Recovered from the Wayback machine.
The posting I wrote on Friday about RDF has triggered much debate (in posting and at xml-dev), which is a goodness. I think it’s also triggered much misinterpretation and misunderstanding, which is what happens when a debate occurs across threads of mailing lists and weblog comments.
There has been summary attempts of the debate, such as at O’Reilly Network and at Joe Gregorio’s, but I’m not going to attempt to summarize it myself. Why? I have a viewpoint in this, and this would slant my summary. I’d rather just provide the links and let you form your own summation.
However, I do want to clarify something with my own position.
First, I’m not speaking for the RDF Working Group, in any way. I am giving my own viewpoints and opinions, which the WG may not agree with. No one can speak for the WG members, but they, themselves.
Additionally, I do not discount the complexity and difficulty inherent with RDF. I am aware, all too aware, of how complex the RDF Model documents can be. I know that there is much of the lab and not enough of the real world associated with the effort. And I’m not trying to dismiss people’s concerns with the model or the RDF/XML serialization when I say that we need to release the RDF specification rather than start over.
When I say that I don’t have problems with the RDF/XML, people should be aware that this is because I spent an enormous amount of time with the RDF specifications learning the core of the RDF model. I then spent a considerable amount of time learning how RDF is serialized with RDF/XML. I will now spend a significant amount of time reading through the newly released specifications to see where my understanding differs from the newest releases.
All of this has taken time and effort. I do not deny this.
I also don’t deny the importance of people being able to read and write RDF/XML. However, my interpretation of XML has been, and continues to be, that it’s a mechanical language rather than a biological one, and that it must be accurate, consistent, and reliable in a mechanical sense first, and foremost. Within these constraints, though, we should work to make the syntax as biologically understandable as possible.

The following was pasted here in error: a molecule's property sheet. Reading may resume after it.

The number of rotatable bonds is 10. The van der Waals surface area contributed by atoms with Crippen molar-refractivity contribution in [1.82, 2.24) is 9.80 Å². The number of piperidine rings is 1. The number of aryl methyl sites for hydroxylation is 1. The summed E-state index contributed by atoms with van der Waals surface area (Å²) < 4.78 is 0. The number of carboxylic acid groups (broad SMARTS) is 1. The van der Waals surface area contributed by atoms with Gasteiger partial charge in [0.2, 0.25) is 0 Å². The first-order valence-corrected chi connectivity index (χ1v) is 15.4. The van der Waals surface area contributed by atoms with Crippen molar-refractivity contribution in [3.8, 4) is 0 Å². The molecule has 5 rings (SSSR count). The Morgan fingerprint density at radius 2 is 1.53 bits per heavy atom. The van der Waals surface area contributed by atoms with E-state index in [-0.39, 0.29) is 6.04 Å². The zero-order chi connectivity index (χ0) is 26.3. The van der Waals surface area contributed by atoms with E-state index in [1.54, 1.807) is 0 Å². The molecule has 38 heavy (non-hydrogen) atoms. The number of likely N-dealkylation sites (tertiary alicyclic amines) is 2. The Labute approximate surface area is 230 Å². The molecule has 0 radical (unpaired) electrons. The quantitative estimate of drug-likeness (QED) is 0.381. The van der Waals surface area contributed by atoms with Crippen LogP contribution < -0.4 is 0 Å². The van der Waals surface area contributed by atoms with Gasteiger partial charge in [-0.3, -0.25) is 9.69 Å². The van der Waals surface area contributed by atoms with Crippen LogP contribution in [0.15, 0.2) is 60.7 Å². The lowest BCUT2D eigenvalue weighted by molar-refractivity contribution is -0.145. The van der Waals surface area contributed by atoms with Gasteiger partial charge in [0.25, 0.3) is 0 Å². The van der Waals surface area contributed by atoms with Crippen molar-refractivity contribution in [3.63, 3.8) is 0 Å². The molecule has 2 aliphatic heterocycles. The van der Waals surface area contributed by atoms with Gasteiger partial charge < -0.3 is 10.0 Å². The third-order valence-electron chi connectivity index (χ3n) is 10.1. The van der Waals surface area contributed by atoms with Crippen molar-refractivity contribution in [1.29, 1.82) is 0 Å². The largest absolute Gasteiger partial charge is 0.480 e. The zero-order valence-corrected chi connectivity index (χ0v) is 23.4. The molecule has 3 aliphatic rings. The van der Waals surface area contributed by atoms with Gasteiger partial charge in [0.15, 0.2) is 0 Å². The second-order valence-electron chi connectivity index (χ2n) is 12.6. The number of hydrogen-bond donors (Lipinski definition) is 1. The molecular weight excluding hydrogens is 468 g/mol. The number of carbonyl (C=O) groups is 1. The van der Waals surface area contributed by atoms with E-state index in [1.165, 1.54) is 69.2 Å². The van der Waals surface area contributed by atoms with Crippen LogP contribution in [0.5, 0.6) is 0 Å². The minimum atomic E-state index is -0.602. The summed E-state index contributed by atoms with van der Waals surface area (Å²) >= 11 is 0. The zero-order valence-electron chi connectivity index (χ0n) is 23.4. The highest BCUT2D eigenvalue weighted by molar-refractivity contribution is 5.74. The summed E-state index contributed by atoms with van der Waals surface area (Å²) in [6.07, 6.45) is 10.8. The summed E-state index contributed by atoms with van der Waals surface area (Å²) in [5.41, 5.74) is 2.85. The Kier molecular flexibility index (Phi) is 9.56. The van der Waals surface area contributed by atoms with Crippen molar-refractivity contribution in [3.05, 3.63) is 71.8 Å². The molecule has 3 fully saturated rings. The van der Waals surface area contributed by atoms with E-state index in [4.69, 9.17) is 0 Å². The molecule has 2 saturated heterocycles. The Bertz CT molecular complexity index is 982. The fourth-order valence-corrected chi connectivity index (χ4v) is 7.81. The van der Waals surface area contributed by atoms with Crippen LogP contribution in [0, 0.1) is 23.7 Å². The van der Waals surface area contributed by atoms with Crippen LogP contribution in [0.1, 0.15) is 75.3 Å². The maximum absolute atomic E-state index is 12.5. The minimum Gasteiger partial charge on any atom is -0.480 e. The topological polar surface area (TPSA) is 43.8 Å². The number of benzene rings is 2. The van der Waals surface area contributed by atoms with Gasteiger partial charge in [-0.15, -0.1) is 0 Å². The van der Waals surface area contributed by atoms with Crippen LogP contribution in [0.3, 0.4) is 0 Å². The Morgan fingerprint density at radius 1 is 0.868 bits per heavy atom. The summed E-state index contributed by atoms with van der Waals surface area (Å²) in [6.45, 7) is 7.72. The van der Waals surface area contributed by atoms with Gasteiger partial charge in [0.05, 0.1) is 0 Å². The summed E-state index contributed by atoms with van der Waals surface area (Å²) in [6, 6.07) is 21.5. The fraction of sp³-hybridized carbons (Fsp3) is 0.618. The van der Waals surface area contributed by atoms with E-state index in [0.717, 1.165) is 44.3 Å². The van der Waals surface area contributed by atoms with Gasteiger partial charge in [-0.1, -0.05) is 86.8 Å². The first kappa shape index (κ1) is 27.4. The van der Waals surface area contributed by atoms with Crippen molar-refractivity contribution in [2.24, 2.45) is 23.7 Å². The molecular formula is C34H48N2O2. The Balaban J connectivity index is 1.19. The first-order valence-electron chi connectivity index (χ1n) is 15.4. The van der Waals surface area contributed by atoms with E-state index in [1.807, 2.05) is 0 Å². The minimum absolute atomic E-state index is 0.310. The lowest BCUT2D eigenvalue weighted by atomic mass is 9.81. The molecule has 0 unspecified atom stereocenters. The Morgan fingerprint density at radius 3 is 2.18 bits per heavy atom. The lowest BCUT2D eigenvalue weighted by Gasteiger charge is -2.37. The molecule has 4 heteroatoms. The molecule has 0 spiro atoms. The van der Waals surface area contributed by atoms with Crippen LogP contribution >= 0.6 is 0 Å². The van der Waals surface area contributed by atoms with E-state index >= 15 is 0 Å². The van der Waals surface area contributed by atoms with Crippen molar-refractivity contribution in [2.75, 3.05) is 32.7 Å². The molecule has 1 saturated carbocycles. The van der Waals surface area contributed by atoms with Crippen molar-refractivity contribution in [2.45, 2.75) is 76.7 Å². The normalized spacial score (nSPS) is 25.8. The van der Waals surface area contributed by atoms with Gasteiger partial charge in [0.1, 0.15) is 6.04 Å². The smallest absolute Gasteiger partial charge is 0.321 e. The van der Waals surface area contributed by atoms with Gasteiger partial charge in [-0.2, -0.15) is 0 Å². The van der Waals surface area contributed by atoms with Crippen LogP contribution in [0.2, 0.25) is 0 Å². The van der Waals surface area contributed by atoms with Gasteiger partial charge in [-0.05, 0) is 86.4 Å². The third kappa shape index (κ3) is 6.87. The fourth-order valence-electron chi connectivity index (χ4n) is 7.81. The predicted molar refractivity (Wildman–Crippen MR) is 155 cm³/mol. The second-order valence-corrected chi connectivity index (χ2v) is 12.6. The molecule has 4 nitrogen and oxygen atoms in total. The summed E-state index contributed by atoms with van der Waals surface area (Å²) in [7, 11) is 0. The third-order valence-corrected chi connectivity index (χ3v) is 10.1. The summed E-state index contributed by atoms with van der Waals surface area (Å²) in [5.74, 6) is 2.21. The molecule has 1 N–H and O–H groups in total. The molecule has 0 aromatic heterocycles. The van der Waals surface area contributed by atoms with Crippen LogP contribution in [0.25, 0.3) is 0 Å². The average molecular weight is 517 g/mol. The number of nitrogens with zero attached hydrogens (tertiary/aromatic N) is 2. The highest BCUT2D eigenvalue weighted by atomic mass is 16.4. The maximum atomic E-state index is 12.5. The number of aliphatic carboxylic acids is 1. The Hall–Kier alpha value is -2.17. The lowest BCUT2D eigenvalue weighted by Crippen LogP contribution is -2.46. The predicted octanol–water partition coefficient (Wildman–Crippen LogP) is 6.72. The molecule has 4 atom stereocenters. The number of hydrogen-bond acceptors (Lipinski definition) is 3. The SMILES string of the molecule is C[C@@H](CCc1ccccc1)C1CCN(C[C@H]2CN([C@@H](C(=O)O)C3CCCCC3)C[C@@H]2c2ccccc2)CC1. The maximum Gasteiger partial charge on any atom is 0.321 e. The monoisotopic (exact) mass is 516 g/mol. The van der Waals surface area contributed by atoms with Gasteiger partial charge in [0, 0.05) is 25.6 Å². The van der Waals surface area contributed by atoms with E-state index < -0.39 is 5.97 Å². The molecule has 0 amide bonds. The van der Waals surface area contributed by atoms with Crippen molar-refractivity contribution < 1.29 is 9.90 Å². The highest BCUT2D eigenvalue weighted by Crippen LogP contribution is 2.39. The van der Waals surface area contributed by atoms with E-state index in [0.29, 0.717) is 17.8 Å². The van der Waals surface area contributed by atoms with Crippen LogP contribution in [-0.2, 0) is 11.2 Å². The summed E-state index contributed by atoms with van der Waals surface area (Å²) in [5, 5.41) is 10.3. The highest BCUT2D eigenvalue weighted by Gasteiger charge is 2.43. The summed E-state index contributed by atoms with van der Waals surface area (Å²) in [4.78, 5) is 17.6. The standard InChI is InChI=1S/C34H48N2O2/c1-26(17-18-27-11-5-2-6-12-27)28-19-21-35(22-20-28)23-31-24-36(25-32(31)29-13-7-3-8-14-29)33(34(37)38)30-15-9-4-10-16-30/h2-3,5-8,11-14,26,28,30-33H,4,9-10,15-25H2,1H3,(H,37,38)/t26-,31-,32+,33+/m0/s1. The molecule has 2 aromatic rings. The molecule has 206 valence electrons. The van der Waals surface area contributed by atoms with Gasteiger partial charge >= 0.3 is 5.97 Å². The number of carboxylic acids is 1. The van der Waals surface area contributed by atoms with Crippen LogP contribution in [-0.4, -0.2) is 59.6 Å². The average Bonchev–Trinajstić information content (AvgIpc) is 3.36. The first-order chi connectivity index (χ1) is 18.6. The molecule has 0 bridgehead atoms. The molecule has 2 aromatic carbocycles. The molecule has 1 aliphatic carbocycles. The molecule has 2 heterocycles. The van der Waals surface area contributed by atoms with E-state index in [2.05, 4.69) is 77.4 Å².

Ultimately, I’m not trying to defend RDF/XML as much as I’m trying to generate understand that the problems people are having with RDF/XML aren’t consistent, and may not necessarily be problems with RDF/XML, at all.
Tim Bray creates RPV, which makes the RDF triples easier to read, but Simon St. Laurent says he doesn’t think in triples. Simon, on the other hand, is more concerned that RDF is having a deleterious effect on XML directly, as witness discussions about Qnames and URIs. These are two separate interpretations of “what’s wrong”, and lumping them all together into vague generalizations such as “RDF is ugly” or “RDF/XML is ugly” won’t help anyone.
Because of the discussions in the last week, I am re-visiting the chapters I wrote on the RDF specification for the Practical RDF book, coming in with a fresh perspective, and a better understanding of what the heck I need to write about. Unfortunately, I know enough after this weekend to be aware that this is going to be the most difficult technical writing task I have ever had. Can I clarify RDF and RDF/XML to the point that everyone understands both equally?
Exactly how does one achieve the impossible in 10,000 words, or less?